The Central Nervous System (CNS) must be trained to fire fast, and the only way for players to accomplish this is without the ball, when sprint mechanics are pristine and they’re reaching top MPH.
If the ball were in the picture, knee drive wouldn’t be high enough, ground contact wouldn’t be fast on the ball of the foot, and posture wouldn’t be upright like the world’s fastest athletes. If the adaptation you want from a drill is top speed and motor neurons to fire at their fastest, get rid of the ball.
“But can you throw the ball and have players chase?” I mean, you could have a drill like this, but if it’s to reach top MPH, they still wouldn’t reach it (try it for yourself). This isn’t to say you can’t incorporate this drill every now and then to add specificity of the technical side, but remember the adaptation you wish to achieve from your players.If the adaptation you want from a drill is top speed and motor neurons to fire at their fastest, get rid of the ball. Click To Tweet
You’d be hard pressed to find a player who can run as fast as possible as they do with the ball as they do without. In fact, MPH with the ball is usually in the single digits, and with top speed, we want well over double digits, so why would we only train with the ball? Why wouldn’t we expose the CNS to higher speeds so the player truly improves from an intense stimulus that they rarely get during the training and playing week?
The best drill for getting pure speed is the 10m Fly, and doing a few sprints a week (be sure to time with an accurate Speed Timing System):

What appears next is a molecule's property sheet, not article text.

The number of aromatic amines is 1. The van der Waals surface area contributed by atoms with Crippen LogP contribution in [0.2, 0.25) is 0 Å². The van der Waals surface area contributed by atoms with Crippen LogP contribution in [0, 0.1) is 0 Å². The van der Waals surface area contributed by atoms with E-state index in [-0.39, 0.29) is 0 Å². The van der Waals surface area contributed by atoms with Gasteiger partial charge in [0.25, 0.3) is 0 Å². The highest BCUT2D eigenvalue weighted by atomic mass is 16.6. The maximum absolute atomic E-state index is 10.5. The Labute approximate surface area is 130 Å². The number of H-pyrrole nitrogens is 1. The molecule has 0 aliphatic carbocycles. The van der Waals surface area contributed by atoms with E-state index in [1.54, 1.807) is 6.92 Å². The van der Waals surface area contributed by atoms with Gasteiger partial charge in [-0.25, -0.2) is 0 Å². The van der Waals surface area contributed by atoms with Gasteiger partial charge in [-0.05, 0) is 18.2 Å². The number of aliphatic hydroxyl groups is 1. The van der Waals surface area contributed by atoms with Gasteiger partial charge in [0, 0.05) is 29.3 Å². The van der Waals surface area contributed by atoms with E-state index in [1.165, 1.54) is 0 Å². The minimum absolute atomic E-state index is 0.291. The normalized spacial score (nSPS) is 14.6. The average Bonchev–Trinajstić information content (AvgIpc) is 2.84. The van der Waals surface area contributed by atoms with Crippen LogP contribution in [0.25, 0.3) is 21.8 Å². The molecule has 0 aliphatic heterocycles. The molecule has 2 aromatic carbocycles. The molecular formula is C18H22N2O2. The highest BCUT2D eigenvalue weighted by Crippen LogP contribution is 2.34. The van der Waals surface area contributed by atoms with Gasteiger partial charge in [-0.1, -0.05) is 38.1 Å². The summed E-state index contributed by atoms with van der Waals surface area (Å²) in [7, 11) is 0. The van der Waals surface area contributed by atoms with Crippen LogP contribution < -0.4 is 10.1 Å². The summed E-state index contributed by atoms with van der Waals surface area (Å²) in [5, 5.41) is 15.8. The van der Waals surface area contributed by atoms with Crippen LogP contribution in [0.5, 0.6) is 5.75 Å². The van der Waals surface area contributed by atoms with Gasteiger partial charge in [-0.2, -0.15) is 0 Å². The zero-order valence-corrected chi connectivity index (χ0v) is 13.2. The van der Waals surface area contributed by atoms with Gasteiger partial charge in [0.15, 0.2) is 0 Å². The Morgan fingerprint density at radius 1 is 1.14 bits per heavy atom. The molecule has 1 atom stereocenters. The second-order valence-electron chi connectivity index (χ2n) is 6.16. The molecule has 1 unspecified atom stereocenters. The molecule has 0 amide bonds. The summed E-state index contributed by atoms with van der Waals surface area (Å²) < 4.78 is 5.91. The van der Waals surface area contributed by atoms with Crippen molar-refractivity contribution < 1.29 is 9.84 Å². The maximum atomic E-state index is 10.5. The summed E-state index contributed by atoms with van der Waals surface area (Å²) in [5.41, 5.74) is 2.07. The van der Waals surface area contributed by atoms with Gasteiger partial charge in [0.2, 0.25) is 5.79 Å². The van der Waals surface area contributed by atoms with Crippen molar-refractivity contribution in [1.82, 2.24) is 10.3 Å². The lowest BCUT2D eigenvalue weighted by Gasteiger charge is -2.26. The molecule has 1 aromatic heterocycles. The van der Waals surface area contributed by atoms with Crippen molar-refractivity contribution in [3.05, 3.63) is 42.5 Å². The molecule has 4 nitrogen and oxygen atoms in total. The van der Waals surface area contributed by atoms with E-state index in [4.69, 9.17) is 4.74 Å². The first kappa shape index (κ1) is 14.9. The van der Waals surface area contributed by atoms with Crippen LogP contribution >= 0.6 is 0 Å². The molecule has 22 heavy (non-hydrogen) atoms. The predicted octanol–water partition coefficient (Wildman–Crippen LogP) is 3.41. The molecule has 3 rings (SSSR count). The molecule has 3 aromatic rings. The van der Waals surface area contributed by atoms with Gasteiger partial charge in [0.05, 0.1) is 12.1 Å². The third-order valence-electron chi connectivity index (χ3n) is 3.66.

As Coach Mike Whiteman says, we need to build “apex predators” – soccer players who bolt past opponents and who are electric and robust.
Mind you, top speed sprint training has an injury resiliency component of recruiting the hamstring muscles – the muscles that stabilize the knee and safeguard from ACL injuries. The best “vaccine” for bulletproofing the hamstrings is sprint training.
If only our youth soccer players didn’t specialize young. If only they explored new environments. If only they developed their brains. If only they expressed creativity.
Now, everyone’s trying to pick up the pieces with fancy drills and “speed and agility drills” with the ball to improve the cognitive component of the game.
If only we trained the brain component young, in the years when a child was their most plastic, with free play and a variety of movement.
If only our kids explored unpredictable environments in childhood, they’d be fast movers and fast thinkers today.If only our kids explored unpredictable environments in childhood, they'd be fast movers and fast thinkers today. Click To Tweet
Alas, I digress.
Here are some specific and progressed drills that are nice to complement true speed training with:
Agility and Small-Sided Games
These are all complementary to your true speed work, never to replace it. Remember that, please.
To conclude, we must work on all aspects of performance to serve our youth athletes. We must ensure they’re filling the speed bucket and improving their MPH over time. We must also sprinkle in variety and fun games to inspire creativity, fun, and fast decision making.
Be sure to train it relentlessly. <— and time yourself with an accurate Speed Timing System
Check out this podcast THE REAL WAY TO TRAIN SPEED IN SOCCER PLAYERS with legendary track coach of over four decades, Tony Holler:
TRAIN WITH ME IN TAMPA, FLORIDA ON SPEED, STRENGTH AND AGILITY BOOK AN ASSESSMENT HERE